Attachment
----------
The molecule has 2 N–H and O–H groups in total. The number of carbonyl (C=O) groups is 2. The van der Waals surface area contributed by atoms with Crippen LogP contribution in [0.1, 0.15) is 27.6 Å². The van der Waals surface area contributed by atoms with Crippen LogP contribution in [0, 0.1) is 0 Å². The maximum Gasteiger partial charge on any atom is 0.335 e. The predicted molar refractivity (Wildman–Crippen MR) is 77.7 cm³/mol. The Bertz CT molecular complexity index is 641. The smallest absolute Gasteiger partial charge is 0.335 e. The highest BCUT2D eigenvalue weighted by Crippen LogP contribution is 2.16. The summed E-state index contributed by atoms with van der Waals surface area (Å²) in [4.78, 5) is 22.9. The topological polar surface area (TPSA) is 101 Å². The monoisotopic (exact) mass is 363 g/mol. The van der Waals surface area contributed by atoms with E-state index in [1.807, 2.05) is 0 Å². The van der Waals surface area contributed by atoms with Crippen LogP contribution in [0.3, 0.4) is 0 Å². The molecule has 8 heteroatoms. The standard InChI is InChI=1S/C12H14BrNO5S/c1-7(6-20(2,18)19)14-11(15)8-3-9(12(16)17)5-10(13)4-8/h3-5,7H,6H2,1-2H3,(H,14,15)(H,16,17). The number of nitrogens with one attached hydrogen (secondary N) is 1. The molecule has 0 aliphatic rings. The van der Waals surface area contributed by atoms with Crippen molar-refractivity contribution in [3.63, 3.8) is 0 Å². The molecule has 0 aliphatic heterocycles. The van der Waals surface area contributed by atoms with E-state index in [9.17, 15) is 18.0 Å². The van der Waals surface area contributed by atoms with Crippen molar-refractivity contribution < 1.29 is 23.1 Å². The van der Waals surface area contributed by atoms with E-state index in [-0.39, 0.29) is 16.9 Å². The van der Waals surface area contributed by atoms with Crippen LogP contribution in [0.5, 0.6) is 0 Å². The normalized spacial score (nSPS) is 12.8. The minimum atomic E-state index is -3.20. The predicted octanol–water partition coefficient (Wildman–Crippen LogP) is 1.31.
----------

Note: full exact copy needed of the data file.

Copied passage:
The molecule has 2 N–H and O–H groups in total. The number of carbonyl (C=O) groups is 2. The van der Waals surface area contributed by atoms with Crippen LogP contribution in [0.1, 0.15) is 27.6 Å². The van der Waals surface area contributed by atoms with Crippen LogP contribution in [0, 0.1) is 0 Å². The maximum Gasteiger partial charge on any atom is 0.335 e. The predicted molar refractivity (Wildman–Crippen MR) is 77.7 cm³/mol. The Bertz CT molecular complexity index is 641. The smallest absolute Gasteiger partial charge is 0.335 e. The highest BCUT2D eigenvalue weighted by Crippen LogP contribution is 2.16. The summed E-state index contributed by atoms with van der Waals surface area (Å²) in [4.78, 5) is 22.9. The topological polar surface area (TPSA) is 101 Å². The monoisotopic (exact) mass is 363 g/mol. The van der Waals surface area contributed by atoms with E-state index in [1.807, 2.05) is 0 Å². The van der Waals surface area contributed by atoms with Crippen LogP contribution in [0.3, 0.4) is 0 Å². The molecule has 8 heteroatoms. The standard InChI is InChI=1S/C12H14BrNO5S/c1-7(6-20(2,18)19)14-11(15)8-3-9(12(16)17)5-10(13)4-8/h3-5,7H,6H2,1-2H3,(H,14,15)(H,16,17). The number of nitrogens with one attached hydrogen (secondary N) is 1. The molecule has 0 aliphatic rings. The van der Waals surface area contributed by atoms with Crippen molar-refractivity contribution in [3.63, 3.8) is 0 Å². The molecule has 0 aliphatic heterocycles. The van der Waals surface area contributed by atoms with E-state index in [9.17, 15) is 18.0 Å². The van der Waals surface area contributed by atoms with Crippen molar-refractivity contribution < 1.29 is 23.1 Å². The van der Waals surface area contributed by atoms with E-state index in [-0.39, 0.29) is 16.9 Å². The van der Waals surface area contributed by atoms with Crippen LogP contribution in [0.5, 0.6) is 0 Å². The normalized spacial score (nSPS) is 12.8. The minimum atomic E-state index is -3.20. The predicted octanol–water partition coefficient (Wildman–Crippen LogP) is 1.31.